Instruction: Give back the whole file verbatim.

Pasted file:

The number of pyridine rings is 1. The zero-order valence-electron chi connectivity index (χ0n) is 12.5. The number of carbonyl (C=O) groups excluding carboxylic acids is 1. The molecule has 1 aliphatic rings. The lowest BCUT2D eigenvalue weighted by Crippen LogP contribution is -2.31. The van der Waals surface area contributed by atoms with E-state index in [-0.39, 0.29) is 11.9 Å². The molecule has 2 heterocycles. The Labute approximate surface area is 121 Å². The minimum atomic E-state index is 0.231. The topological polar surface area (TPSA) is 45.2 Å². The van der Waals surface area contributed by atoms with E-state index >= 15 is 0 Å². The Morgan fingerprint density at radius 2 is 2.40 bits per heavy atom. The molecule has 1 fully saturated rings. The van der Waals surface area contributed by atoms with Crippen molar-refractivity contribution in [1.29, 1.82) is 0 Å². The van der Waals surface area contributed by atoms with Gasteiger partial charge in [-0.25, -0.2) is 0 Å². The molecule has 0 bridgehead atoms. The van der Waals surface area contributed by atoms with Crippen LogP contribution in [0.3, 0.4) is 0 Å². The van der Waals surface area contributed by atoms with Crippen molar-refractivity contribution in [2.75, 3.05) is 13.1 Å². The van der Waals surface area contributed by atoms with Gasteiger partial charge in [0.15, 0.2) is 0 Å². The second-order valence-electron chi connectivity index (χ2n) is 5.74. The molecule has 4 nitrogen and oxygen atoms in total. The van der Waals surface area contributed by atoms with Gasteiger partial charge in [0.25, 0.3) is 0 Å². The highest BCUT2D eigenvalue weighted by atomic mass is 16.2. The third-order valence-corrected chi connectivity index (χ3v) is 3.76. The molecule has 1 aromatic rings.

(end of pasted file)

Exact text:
The number of pyridine rings is 1. The zero-order valence-electron chi connectivity index (χ0n) is 12.5. The number of carbonyl (C=O) groups excluding carboxylic acids is 1. The molecule has 1 aliphatic rings. The lowest BCUT2D eigenvalue weighted by Crippen LogP contribution is -2.31. The van der Waals surface area contributed by atoms with E-state index in [-0.39, 0.29) is 11.9 Å². The molecule has 2 heterocycles. The Labute approximate surface area is 121 Å². The minimum atomic E-state index is 0.231. The topological polar surface area (TPSA) is 45.2 Å². The van der Waals surface area contributed by atoms with E-state index >= 15 is 0 Å². The Morgan fingerprint density at radius 2 is 2.40 bits per heavy atom. The molecule has 1 fully saturated rings. The van der Waals surface area contributed by atoms with Crippen molar-refractivity contribution in [1.29, 1.82) is 0 Å². The van der Waals surface area contributed by atoms with Gasteiger partial charge in [-0.25, -0.2) is 0 Å². The molecule has 0 bridgehead atoms. The van der Waals surface area contributed by atoms with Crippen LogP contribution in [0.3, 0.4) is 0 Å². The van der Waals surface area contributed by atoms with Crippen molar-refractivity contribution in [2.75, 3.05) is 13.1 Å². The van der Waals surface area contributed by atoms with Gasteiger partial charge in [0.15, 0.2) is 0 Å². The second-order valence-electron chi connectivity index (χ2n) is 5.74. The molecule has 4 nitrogen and oxygen atoms in total. The van der Waals surface area contributed by atoms with Gasteiger partial charge in [0.25, 0.3) is 0 Å². The highest BCUT2D eigenvalue weighted by atomic mass is 16.2. The third-order valence-corrected chi connectivity index (χ3v) is 3.76. The molecule has 1 aromatic rings.